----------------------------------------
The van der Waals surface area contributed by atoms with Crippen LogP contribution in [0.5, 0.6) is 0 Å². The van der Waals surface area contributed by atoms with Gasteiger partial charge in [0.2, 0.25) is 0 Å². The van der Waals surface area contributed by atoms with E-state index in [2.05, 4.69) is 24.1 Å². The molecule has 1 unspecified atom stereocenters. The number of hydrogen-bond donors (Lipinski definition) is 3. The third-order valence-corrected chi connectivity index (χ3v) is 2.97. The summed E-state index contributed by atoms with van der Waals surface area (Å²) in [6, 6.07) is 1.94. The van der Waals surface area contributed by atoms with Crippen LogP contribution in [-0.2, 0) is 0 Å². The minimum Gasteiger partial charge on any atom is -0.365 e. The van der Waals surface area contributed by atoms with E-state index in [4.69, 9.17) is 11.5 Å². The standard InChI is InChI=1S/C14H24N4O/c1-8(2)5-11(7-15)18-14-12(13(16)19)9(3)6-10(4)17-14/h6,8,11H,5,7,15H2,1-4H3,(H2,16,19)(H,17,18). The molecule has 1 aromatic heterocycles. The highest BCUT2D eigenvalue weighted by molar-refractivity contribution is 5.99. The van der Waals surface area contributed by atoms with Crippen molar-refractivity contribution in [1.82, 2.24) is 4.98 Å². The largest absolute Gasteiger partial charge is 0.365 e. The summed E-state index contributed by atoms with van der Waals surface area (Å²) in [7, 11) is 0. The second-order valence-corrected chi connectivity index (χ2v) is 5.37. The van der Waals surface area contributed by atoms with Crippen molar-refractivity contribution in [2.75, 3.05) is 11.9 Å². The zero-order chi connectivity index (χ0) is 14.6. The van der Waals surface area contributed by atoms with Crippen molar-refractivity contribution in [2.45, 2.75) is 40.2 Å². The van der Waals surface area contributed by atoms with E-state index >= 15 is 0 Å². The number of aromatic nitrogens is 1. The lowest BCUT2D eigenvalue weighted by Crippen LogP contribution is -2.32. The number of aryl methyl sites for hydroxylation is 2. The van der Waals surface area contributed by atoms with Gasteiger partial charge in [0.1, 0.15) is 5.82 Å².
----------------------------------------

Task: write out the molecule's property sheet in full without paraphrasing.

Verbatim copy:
The van der Waals surface area contributed by atoms with Crippen LogP contribution in [0.5, 0.6) is 0 Å². The van der Waals surface area contributed by atoms with Gasteiger partial charge in [0.2, 0.25) is 0 Å². The van der Waals surface area contributed by atoms with E-state index in [2.05, 4.69) is 24.1 Å². The molecule has 1 unspecified atom stereocenters. The number of hydrogen-bond donors (Lipinski definition) is 3. The third-order valence-corrected chi connectivity index (χ3v) is 2.97. The summed E-state index contributed by atoms with van der Waals surface area (Å²) in [6, 6.07) is 1.94. The van der Waals surface area contributed by atoms with Crippen LogP contribution in [-0.2, 0) is 0 Å². The minimum Gasteiger partial charge on any atom is -0.365 e. The van der Waals surface area contributed by atoms with E-state index in [4.69, 9.17) is 11.5 Å². The standard InChI is InChI=1S/C14H24N4O/c1-8(2)5-11(7-15)18-14-12(13(16)19)9(3)6-10(4)17-14/h6,8,11H,5,7,15H2,1-4H3,(H2,16,19)(H,17,18). The molecule has 1 aromatic heterocycles. The highest BCUT2D eigenvalue weighted by molar-refractivity contribution is 5.99. The van der Waals surface area contributed by atoms with Crippen molar-refractivity contribution in [1.82, 2.24) is 4.98 Å². The largest absolute Gasteiger partial charge is 0.365 e. The summed E-state index contributed by atoms with van der Waals surface area (Å²) in [7, 11) is 0. The second-order valence-corrected chi connectivity index (χ2v) is 5.37. The van der Waals surface area contributed by atoms with Crippen molar-refractivity contribution in [2.75, 3.05) is 11.9 Å². The zero-order chi connectivity index (χ0) is 14.6. The van der Waals surface area contributed by atoms with Crippen molar-refractivity contribution in [2.45, 2.75) is 40.2 Å². The van der Waals surface area contributed by atoms with E-state index >= 15 is 0 Å². The number of aromatic nitrogens is 1. The lowest BCUT2D eigenvalue weighted by Crippen LogP contribution is -2.32. The number of aryl methyl sites for hydroxylation is 2. The van der Waals surface area contributed by atoms with Gasteiger partial charge in [0.1, 0.15) is 5.82 Å².